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18 Sulfated Metabolites from Mycobacterium tuberculosis: Sulfolipid-1 and Beyond
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Sulfated metabolites are abundant in higher eukaryotes, where they play roles in cell-to-cell communication. This chapter highlights recent advances in the understanding of sulfolipid-1 (SL-1) biosynthesis and discusses the potential biological significance of SL-1 and other sulfated metabolites in the context of both historical observations and modern experiments. Sequencing of the Mycobacterium tuberculosis genome in 1998 provided the tools necessary to draw links from gene to protein and metabolite. A signaturetag mutagenesis (STM) screen identified mmpL7 as a gene essential for M. tuberculosis growth in a mouse model of infection. Sulfate ester functionality distinguishes SL-1 from other well-characterized mycobacterial lipids. Recently, Gap, a small integral membrane protein from Mycobacterium smegmatis was shown to be required for transport of glycopeptidolipids to the cell surface. In vivo analysis of the Δpks2 mutants left the SL-1 community questioning the importance of the molecule that had previously garnered so much attention. Attenuation of the ΔmmpL8 mutant in the persistent stage of M. tuberculosis infection contrasts with the reported phenotype of the Δpks2 mutants. Although M. tuberculosis is the most extensively studied species of the mycobacterial genus, several other mycobacteria have medical importance owing to their synergism with human immunodeficiency virus. One such species is the opportunistic environmental mycobacterium Mycobacterium avium, which preferentially infects individuals with compromised immunity. This pathogen also encodes nine putative sulfotransferases, the largest number of sulfotransferases of any sequenced mycobacterial species. As one's knowledge of human immunity grows, better cellular and in vivo models for M. tuberculosis virulence will be created.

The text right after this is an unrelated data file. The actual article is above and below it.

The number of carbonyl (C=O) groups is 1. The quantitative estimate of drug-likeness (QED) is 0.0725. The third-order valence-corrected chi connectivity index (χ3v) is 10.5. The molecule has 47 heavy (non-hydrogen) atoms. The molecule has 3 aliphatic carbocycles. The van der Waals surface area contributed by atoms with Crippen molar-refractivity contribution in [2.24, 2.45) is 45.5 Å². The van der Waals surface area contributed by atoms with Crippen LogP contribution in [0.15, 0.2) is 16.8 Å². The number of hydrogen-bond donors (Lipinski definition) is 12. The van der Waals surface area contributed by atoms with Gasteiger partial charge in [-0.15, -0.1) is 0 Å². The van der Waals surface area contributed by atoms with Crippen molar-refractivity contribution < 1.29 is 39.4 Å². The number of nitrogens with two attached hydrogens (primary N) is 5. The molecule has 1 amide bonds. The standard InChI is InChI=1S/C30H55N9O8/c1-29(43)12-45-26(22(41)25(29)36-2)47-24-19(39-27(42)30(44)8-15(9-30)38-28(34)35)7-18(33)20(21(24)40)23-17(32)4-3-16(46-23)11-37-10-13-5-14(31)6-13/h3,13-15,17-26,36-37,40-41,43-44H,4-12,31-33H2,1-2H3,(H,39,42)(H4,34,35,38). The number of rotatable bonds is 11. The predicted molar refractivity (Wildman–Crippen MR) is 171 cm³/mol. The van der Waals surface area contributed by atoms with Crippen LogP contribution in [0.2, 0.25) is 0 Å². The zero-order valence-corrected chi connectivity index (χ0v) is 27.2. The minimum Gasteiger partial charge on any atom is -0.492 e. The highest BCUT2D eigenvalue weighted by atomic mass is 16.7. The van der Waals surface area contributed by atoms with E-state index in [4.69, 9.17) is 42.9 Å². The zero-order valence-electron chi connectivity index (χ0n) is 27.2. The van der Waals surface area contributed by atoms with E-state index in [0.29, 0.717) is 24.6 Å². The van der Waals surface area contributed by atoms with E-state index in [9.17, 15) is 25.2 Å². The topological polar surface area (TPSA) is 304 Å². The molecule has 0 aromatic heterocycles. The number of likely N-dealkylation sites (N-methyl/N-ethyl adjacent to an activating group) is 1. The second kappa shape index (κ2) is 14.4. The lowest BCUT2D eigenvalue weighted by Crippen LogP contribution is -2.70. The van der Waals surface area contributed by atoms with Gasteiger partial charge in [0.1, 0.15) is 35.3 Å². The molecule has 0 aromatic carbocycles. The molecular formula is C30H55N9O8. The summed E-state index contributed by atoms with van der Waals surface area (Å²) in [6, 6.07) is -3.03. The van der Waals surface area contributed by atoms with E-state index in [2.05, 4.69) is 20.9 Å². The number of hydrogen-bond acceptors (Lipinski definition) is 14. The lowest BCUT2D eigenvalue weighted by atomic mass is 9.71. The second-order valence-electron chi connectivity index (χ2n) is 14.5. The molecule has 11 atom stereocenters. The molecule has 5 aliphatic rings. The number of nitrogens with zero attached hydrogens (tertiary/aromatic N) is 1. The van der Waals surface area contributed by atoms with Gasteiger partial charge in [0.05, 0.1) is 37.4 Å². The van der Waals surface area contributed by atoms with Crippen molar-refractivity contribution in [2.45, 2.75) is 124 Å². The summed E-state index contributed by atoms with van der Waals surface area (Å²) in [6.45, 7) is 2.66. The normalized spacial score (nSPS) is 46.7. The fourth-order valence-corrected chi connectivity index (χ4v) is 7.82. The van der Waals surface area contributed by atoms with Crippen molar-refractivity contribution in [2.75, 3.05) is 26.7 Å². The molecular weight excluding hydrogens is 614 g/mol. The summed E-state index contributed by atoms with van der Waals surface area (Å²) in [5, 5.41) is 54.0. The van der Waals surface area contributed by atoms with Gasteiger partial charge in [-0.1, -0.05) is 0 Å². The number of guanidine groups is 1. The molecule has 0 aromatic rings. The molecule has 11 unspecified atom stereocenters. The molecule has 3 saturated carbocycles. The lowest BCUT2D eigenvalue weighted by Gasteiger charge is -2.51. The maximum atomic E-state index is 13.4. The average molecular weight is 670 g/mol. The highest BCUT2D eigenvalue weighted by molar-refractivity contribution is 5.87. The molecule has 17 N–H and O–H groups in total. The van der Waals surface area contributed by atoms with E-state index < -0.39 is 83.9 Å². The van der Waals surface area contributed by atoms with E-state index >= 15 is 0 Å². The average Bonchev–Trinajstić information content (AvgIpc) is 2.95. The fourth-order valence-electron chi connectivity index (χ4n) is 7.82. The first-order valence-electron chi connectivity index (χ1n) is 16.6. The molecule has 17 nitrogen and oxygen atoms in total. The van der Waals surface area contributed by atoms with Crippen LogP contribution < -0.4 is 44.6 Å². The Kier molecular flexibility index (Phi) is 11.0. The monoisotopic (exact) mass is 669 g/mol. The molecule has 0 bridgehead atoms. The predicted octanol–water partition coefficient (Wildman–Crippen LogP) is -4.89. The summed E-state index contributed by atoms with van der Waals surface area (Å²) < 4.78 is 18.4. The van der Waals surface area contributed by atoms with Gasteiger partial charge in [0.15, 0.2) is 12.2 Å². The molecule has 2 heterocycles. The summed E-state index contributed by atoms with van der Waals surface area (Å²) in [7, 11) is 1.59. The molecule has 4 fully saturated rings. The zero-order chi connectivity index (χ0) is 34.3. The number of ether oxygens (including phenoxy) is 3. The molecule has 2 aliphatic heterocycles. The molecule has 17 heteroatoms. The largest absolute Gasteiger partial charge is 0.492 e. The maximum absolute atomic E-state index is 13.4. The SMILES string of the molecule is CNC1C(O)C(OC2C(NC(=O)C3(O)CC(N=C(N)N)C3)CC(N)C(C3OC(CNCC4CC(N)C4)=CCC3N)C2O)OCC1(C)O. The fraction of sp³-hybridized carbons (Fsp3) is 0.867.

The chemical structure of sulfolipid-1 (SL-1) and trehalose. The hydroxy-bearing carbons in the trehalose ring are numbered.
The biosynthesis of SL1278. Trehalose is sulfated by Stf0 to form trehalose-2-sulfate (T2S), which then is acylated with a palmitoyl group by PapA2 at the 2′ position to form SL659. This product is then acylated at the 3′ position by PapA1 with a hydroxyphthioceranoyl group synthesized by Pks2 to yield SL1278.
Two possible pathways for completion of SL-1 biosynthesis. (A) Intracellular acylation of SL1278 is accomplished in the presence of MmpL8 by PapA1 and Pks2. SL-1 is then transported by MmpL8. (B) Extracellular acylation is accomplished by transport of SL1278 by MmpL8. The hydroxyphthioceranoyl moiety is also transported by an unknown protein and then coupled to SL1278 by an extracellular acyltransferase.
Genetic arrangement of the SL-1 biosynthetic cluster.
The chemical structure of S-GPL.
Metabolite profiles and phenotypes of SL-1 mutants